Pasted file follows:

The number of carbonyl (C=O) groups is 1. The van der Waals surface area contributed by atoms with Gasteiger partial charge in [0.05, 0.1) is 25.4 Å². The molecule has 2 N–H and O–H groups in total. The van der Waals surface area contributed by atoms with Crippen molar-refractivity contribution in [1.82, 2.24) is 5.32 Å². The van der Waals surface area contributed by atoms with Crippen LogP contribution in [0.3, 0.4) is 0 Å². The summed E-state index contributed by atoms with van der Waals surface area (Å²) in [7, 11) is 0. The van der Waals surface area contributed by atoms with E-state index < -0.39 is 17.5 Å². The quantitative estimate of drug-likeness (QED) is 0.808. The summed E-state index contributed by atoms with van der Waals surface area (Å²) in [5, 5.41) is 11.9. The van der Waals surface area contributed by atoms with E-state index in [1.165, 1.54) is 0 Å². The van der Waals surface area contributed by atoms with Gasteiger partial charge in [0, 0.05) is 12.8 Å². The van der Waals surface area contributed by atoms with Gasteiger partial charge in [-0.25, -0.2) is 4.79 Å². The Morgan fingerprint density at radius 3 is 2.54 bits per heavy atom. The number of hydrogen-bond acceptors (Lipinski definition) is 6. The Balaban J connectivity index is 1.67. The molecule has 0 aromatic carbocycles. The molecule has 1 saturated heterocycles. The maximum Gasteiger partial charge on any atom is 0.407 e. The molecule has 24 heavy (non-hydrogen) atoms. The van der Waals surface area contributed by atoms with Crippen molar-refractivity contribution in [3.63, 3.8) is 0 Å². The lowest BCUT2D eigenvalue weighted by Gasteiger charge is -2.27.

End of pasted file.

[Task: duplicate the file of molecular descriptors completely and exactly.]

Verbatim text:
The number of carbonyl (C=O) groups is 1. The van der Waals surface area contributed by atoms with Gasteiger partial charge in [0.05, 0.1) is 25.4 Å². The molecule has 2 N–H and O–H groups in total. The van der Waals surface area contributed by atoms with Crippen molar-refractivity contribution in [1.82, 2.24) is 5.32 Å². The van der Waals surface area contributed by atoms with Crippen LogP contribution in [0.3, 0.4) is 0 Å². The summed E-state index contributed by atoms with van der Waals surface area (Å²) in [7, 11) is 0. The van der Waals surface area contributed by atoms with E-state index < -0.39 is 17.5 Å². The quantitative estimate of drug-likeness (QED) is 0.808. The summed E-state index contributed by atoms with van der Waals surface area (Å²) in [5, 5.41) is 11.9. The van der Waals surface area contributed by atoms with E-state index in [1.165, 1.54) is 0 Å². The van der Waals surface area contributed by atoms with Gasteiger partial charge in [0, 0.05) is 12.8 Å². The van der Waals surface area contributed by atoms with Gasteiger partial charge in [-0.25, -0.2) is 4.79 Å². The Morgan fingerprint density at radius 3 is 2.54 bits per heavy atom. The number of hydrogen-bond acceptors (Lipinski definition) is 6. The Balaban J connectivity index is 1.67. The molecule has 0 aromatic carbocycles. The molecule has 1 saturated heterocycles. The maximum Gasteiger partial charge on any atom is 0.407 e. The molecule has 24 heavy (non-hydrogen) atoms. The van der Waals surface area contributed by atoms with Crippen molar-refractivity contribution in [3.63, 3.8) is 0 Å². The lowest BCUT2D eigenvalue weighted by Gasteiger charge is -2.27.